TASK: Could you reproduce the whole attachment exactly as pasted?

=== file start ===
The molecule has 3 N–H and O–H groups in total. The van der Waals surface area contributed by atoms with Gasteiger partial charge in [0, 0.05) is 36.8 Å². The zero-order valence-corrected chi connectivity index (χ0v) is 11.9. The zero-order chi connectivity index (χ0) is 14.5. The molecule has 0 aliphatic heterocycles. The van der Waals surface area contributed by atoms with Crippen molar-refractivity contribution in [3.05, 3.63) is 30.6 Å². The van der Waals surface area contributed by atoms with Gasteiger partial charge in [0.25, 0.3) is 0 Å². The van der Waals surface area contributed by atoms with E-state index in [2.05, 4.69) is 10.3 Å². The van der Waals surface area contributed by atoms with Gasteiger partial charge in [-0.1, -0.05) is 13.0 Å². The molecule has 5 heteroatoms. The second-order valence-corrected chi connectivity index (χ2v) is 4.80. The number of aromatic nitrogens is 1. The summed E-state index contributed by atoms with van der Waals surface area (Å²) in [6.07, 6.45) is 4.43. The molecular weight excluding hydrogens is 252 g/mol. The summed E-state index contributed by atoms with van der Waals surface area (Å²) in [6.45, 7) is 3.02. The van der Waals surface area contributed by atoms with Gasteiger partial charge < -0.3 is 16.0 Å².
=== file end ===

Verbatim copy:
The molecule has 3 N–H and O–H groups in total. The van der Waals surface area contributed by atoms with Gasteiger partial charge in [0, 0.05) is 36.8 Å². The zero-order valence-corrected chi connectivity index (χ0v) is 11.9. The zero-order chi connectivity index (χ0) is 14.5. The molecule has 0 aliphatic heterocycles. The van der Waals surface area contributed by atoms with Crippen molar-refractivity contribution in [3.05, 3.63) is 30.6 Å². The van der Waals surface area contributed by atoms with Gasteiger partial charge in [0.25, 0.3) is 0 Å². The van der Waals surface area contributed by atoms with E-state index in [2.05, 4.69) is 10.3 Å². The van der Waals surface area contributed by atoms with Gasteiger partial charge in [-0.1, -0.05) is 13.0 Å². The molecule has 5 heteroatoms. The second-order valence-corrected chi connectivity index (χ2v) is 4.80. The number of aromatic nitrogens is 1. The summed E-state index contributed by atoms with van der Waals surface area (Å²) in [6.07, 6.45) is 4.43. The molecular weight excluding hydrogens is 252 g/mol. The summed E-state index contributed by atoms with van der Waals surface area (Å²) in [6.45, 7) is 3.02. The van der Waals surface area contributed by atoms with Gasteiger partial charge < -0.3 is 16.0 Å².